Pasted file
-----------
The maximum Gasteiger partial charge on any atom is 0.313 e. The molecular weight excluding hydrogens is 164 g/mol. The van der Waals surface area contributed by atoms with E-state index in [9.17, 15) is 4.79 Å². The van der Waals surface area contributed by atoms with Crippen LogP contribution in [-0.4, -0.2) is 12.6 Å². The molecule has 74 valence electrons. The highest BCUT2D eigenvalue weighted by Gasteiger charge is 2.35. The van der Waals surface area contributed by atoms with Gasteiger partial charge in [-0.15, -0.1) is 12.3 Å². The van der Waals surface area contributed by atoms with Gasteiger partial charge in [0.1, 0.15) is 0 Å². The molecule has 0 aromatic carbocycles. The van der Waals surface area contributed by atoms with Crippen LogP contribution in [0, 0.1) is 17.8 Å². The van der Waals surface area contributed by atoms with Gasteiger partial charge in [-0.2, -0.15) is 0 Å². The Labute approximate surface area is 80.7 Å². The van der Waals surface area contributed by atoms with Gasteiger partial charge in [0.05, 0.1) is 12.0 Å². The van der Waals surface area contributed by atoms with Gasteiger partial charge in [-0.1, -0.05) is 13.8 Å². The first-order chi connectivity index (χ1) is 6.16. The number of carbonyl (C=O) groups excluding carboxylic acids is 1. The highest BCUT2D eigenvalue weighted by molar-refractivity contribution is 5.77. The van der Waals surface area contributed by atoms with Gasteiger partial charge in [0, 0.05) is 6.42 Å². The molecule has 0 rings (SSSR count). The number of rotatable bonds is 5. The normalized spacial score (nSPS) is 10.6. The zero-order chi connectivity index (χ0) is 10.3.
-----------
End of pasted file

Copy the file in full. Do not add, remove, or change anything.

The maximum Gasteiger partial charge on any atom is 0.313 e. The molecular weight excluding hydrogens is 164 g/mol. The van der Waals surface area contributed by atoms with E-state index in [9.17, 15) is 4.79 Å². The van der Waals surface area contributed by atoms with Crippen LogP contribution in [-0.4, -0.2) is 12.6 Å². The molecule has 74 valence electrons. The highest BCUT2D eigenvalue weighted by Gasteiger charge is 2.35. The van der Waals surface area contributed by atoms with Gasteiger partial charge in [-0.15, -0.1) is 12.3 Å². The van der Waals surface area contributed by atoms with Gasteiger partial charge in [0.1, 0.15) is 0 Å². The molecule has 0 aromatic carbocycles. The van der Waals surface area contributed by atoms with Crippen LogP contribution in [0, 0.1) is 17.8 Å². The van der Waals surface area contributed by atoms with Gasteiger partial charge in [-0.2, -0.15) is 0 Å². The Labute approximate surface area is 80.7 Å². The van der Waals surface area contributed by atoms with Gasteiger partial charge in [0.05, 0.1) is 12.0 Å². The van der Waals surface area contributed by atoms with Gasteiger partial charge in [-0.1, -0.05) is 13.8 Å². The first-order chi connectivity index (χ1) is 6.16. The number of carbonyl (C=O) groups excluding carboxylic acids is 1. The highest BCUT2D eigenvalue weighted by molar-refractivity contribution is 5.77. The van der Waals surface area contributed by atoms with Gasteiger partial charge in [0, 0.05) is 6.42 Å². The molecule has 0 rings (SSSR count). The number of rotatable bonds is 5. The normalized spacial score (nSPS) is 10.6. The zero-order chi connectivity index (χ0) is 10.3.